What's worse, unfortunately, is that the scammers are now apparently in league with the same people who try to plant malware on your computer using phishing schemes you've heard about. These schemes usually start with an email that requires you to click on a link that seems to be legitimate, but that instead installs malware on your machine.
Unfortunately, an attacker can move beyond phishing if that's proven ineffective, and use that tech support scam phone call instead. This works because many companies, in an effort to provide good service, put their employee phone books online. This means that the scammer knows whom to call and who to pretend to be when someone answers the phone.
Preventing this is certainly possible. First, your employees need to know that Microsoft will never call them to tell them that they have malware on their computer. Second, your IT department needs to be visible enough to the staff that they know what to expect.
Will your help desk make a phone call in such a circumstance? Or will they come by for a visit? Whatever the policy is, it should be consistent and your employees should know what to expect.
In addition, your security staff needs to be aware that your employees might get such a call and be asked to connect to a remote control program. A good security system can sometimes detect such a remote control session and raise an alarm. Unfortunately, because these connections go through Websites and use Secure Sockets Layer, detection is hard.
Meanwhile, train your staff to be alert to these scams and never to provide any credit card or other payment information to someone who calls in offering to fix their computers remotely. Microsoft, for its part is taking action against those scammers when they can find them. If someone on your staff gets such a scam call, you can tell the Federal Trade Commission and you can tell Microsoft.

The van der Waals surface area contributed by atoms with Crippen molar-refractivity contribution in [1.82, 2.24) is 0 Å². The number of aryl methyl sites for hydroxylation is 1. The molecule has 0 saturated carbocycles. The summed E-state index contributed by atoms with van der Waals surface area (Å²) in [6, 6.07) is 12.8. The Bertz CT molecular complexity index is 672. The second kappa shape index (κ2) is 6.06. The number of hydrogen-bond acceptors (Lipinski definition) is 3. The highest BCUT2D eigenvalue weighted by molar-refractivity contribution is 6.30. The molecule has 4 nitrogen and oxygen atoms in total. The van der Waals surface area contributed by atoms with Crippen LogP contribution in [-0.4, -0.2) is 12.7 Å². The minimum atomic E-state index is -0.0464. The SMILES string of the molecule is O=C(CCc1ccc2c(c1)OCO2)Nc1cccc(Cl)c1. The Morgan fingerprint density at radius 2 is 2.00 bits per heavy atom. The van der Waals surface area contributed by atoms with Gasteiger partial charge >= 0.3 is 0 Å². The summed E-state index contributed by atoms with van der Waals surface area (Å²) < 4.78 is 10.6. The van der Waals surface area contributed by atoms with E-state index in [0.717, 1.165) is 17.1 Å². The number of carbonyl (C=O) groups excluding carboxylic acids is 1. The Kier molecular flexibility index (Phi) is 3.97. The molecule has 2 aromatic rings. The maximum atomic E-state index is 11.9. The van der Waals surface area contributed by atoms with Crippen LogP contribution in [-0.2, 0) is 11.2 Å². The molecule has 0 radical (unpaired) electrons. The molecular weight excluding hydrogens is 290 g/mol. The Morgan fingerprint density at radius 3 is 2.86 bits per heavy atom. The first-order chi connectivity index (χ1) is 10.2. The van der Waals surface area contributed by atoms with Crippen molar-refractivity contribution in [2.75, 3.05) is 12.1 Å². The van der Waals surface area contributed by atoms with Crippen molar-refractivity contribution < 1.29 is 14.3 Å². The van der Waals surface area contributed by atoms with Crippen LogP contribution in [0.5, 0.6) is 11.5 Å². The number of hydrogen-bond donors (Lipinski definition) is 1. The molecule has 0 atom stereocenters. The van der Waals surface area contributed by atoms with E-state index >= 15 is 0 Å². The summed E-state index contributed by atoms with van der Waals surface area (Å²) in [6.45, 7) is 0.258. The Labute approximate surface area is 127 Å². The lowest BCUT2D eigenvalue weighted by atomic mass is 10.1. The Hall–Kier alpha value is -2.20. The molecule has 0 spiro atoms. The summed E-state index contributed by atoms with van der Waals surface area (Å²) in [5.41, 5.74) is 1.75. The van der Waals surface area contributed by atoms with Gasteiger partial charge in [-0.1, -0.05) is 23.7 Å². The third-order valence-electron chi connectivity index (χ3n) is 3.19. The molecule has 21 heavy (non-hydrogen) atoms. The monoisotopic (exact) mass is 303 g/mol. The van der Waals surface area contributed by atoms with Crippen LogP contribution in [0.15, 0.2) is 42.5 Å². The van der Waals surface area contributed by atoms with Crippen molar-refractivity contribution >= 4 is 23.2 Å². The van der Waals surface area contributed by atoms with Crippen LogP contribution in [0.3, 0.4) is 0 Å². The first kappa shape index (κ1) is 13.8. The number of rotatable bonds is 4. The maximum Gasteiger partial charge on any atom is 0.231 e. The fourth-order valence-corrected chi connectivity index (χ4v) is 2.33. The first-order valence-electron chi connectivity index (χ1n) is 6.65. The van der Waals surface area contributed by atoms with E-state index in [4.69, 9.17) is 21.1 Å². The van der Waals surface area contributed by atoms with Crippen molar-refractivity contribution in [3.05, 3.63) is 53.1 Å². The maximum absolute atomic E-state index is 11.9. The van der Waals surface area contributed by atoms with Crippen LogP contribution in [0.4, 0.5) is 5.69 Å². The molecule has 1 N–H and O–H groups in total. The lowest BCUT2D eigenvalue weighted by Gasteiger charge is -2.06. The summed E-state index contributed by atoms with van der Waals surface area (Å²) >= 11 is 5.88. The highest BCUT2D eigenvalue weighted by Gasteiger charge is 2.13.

In some companies another option, if the scammers are becoming a real problem, is to route calls through a switchboard instead of providing direct dial numbers for most employees. In addition, it's important to keep as many phone numbers and names off the Internet as you can. That may seem less convenient for doing legitimate business, but it can sure help out security in this scam and others.
Most of all, help your employees understand that they should never give out information over the phone and that they should never connect their computers to anyone from outside. Then make sure your own help desk and support staff are readily available and that employees know who they are.
Microsoft, along with other legitimate IT companies, will never ask for personal information over the phone and they won't call you and ask for credit card information in return for technical services—ever.